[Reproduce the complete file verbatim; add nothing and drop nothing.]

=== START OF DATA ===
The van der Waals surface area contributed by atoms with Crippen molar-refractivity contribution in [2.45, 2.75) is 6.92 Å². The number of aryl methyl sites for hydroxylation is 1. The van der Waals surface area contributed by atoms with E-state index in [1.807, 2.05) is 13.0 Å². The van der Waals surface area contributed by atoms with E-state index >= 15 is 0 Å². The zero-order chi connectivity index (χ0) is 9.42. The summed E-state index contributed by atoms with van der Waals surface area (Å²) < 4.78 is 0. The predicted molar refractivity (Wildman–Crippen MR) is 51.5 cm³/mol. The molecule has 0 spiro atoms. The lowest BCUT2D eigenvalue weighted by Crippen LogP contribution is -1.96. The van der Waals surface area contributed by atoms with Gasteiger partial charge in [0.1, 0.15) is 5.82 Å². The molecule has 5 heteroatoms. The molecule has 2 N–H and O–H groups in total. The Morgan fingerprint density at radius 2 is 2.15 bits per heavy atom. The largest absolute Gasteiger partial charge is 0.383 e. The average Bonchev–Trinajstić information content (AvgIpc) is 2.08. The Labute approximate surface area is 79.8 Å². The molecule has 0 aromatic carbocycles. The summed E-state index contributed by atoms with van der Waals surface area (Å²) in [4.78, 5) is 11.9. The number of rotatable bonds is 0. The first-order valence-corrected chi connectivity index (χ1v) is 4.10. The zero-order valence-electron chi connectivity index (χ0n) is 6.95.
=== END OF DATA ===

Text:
The van der Waals surface area contributed by atoms with Crippen molar-refractivity contribution in [2.45, 2.75) is 6.92 Å². The number of aryl methyl sites for hydroxylation is 1. The van der Waals surface area contributed by atoms with E-state index in [1.807, 2.05) is 13.0 Å². The van der Waals surface area contributed by atoms with E-state index >= 15 is 0 Å². The zero-order chi connectivity index (χ0) is 9.42. The summed E-state index contributed by atoms with van der Waals surface area (Å²) < 4.78 is 0. The predicted molar refractivity (Wildman–Crippen MR) is 51.5 cm³/mol. The molecule has 0 spiro atoms. The lowest BCUT2D eigenvalue weighted by Crippen LogP contribution is -1.96. The van der Waals surface area contributed by atoms with Gasteiger partial charge in [0.1, 0.15) is 5.82 Å². The molecule has 5 heteroatoms. The molecule has 2 N–H and O–H groups in total. The Morgan fingerprint density at radius 2 is 2.15 bits per heavy atom. The largest absolute Gasteiger partial charge is 0.383 e. The average Bonchev–Trinajstić information content (AvgIpc) is 2.08. The Labute approximate surface area is 79.8 Å². The molecule has 0 aromatic carbocycles. The summed E-state index contributed by atoms with van der Waals surface area (Å²) in [4.78, 5) is 11.9. The number of rotatable bonds is 0. The first-order valence-corrected chi connectivity index (χ1v) is 4.10. The zero-order valence-electron chi connectivity index (χ0n) is 6.95.